By passing this legislation, Maryland will join 26 other states that allow CPMs to practice legally. This is a smart move for the state. Licensing CPMs will reduce health care costs for Maryland families. A homebirth with a CPM is approximately one-third that of a planned vaginal hospital birth. Homebirth mothers have higher breastfeeding rates, which reduces cost for both Medicaid and families.

I may (or may not) be done having my babies, but this piece of legislation is very important to me. I think every Maryland family should have access to a midwife.

************

If you want to tell your elected officials to support midwives, call or write them today. Go to www.mdelect.com and put in your address to learn who your representatives are.

 

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Joseph’s birth story

I know that every pregnancy and birth is different; still it was hard not to look for patterns with my third.

Andrew came three weeks early, when my water broke during the bar exam. After finishing the exam and driving to the hospital he was making his arrival before I knew what was going on. Unfortunately the wrong end was arriving and due to hospital policy had to be delivered via c/s.

Sophie went past her due date, which messed with my head because I expected her early too. My midwife understood and agreed to break my water. She was born less than two hours later. The very first contraction turned into the last with no breaks.

So with Joseph I tried to have no expectations and just enjoy whatever happened. I gave myself a window of Christmas to Valentine’s Day to go into labor. This is our last baby so I really want to experience a labor where my waters didn’t break first. The good thing about having your water break before labor is you “know” you are in labor. If it didn’t break I was going to have to figure it out.

As my due date approached I was so anxious mentally to have baby Joseph. Physically I was still feeling good, but I was living each day like it was going to be “the day.” Once his due date came and went though I found that I was totally okay with him being post date. I was picking up enough clues to know that things were progressing. I knew the more my body did to prepare, the less work during labor.

I half expected to start labor on Thursday because I had a busy day at work and I had a flat tire on the way there. Later at work I got a call saying the mechanic had crashed my truck. But, Friday morning I woke up still pregnant and had too busy of a day to have to have a baby. There was dance, teacher conference, volunteering at school, a midwife appointment, and gymnastics. I called my midwife to confirm our appointment, because I felt like I was really progressing and wanted to make sure I saw her.

At 10:10 am Sophie and I were dressed for the gym; she in her ballet outfit and me in my running clothes. As I was walking down the stairs I had a cramp that made me sit down. I asked Steve to take her to dance so I could lie down and see if this progressed or fizzled out. Just in case, I started picking up the house. I made the beds and scrubbed the bath tub while trying to time contractions. They seemed irregular because it was hard to tell when they were starting and stopping. I called the midwife and said “I think I’m in labor, but it is still early.” She asked why I thought it was early and I said, “because it just started.” She replied, “yeah but you have fast labors. I am in the shower but I will be right over.” I texted Steve and asked him to come home from ballet. I wrote “not sure if this is it but I need morale support.”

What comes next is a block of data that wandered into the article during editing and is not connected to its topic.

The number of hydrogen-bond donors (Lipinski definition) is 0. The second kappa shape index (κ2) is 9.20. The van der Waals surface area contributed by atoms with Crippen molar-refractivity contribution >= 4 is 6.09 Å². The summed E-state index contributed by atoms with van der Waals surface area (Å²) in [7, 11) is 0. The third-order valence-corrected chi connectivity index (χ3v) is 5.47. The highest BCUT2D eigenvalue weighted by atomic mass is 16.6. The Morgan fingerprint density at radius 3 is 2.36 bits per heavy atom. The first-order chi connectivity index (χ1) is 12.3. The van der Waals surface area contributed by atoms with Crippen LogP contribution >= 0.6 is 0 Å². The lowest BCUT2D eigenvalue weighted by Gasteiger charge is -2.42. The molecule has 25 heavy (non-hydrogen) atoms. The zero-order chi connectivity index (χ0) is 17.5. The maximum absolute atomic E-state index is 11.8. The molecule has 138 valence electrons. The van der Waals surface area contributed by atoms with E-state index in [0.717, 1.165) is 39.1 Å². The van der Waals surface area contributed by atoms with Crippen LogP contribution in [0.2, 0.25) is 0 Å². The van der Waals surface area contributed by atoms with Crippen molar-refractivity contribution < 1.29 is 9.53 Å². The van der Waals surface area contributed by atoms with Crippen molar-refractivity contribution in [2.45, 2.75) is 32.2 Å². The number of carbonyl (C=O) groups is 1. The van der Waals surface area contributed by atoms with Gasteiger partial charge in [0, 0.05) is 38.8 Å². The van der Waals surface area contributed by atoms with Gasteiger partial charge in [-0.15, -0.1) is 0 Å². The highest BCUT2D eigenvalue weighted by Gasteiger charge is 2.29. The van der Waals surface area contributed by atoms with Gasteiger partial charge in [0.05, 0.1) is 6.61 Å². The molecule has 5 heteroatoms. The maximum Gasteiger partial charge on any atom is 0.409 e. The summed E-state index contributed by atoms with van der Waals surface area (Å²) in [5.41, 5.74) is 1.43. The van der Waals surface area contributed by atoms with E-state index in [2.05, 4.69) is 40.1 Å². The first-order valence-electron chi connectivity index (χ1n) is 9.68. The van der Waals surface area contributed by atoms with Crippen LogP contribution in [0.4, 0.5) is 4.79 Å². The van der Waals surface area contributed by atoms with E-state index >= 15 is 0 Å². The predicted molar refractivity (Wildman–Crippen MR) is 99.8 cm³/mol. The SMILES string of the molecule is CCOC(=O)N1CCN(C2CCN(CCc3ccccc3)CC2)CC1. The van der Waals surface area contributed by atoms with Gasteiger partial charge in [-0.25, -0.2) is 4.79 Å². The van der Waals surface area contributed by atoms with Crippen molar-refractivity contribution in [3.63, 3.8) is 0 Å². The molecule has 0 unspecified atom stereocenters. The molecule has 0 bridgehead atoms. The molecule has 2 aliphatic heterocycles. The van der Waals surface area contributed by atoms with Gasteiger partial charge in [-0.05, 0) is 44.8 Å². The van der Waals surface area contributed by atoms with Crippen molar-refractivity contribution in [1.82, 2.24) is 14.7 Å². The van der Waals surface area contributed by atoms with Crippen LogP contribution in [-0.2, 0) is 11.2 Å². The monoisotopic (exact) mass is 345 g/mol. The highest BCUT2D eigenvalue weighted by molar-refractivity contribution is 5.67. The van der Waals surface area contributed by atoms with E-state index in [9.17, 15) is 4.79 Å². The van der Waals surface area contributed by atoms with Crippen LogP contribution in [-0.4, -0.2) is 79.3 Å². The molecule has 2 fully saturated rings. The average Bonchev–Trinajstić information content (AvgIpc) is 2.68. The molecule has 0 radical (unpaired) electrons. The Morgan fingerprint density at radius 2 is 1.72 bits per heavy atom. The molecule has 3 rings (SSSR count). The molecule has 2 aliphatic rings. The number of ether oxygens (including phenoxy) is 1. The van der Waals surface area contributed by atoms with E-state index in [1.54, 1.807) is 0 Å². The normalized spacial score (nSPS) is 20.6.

It was about 11:00 when Steve and Sophie got back. Steve suggested I get in the tub. Sophie brought in toys and we were playing ‘my little pony.’ The midwife arrived and I told her I had been trying to time contractions but couldn’t see a pattern. I was really worried I was wasting her time and that this wasn’t labor. She touched my lower back and said “your sacrum is way out. You are totally in labor.” I asked if I still had to time them and she said no. Aunt Liz arrived to take Sophie in the other room to play as the midwife and her assistant began unpacking. The contractions were totally manageable and I was resting in between them. The more they set-up it became real to me that I was in fact in labor. This was about noon. The contractions picked up and became more difficult but I could still handle it. The midwife suggested I get out and try another position to help things progress. As I walked into the bedroom a big contraction hit me and I had work through it there on the floor. When it was over I climbed in bed on my side. Steve laid down too and put his forehead against mine and held my hand. He told me he was happy I was allowing this baby to come into the world this way. This was my favorite moment of labor. The contractions were coming stronger and I wanted to get back in the tub.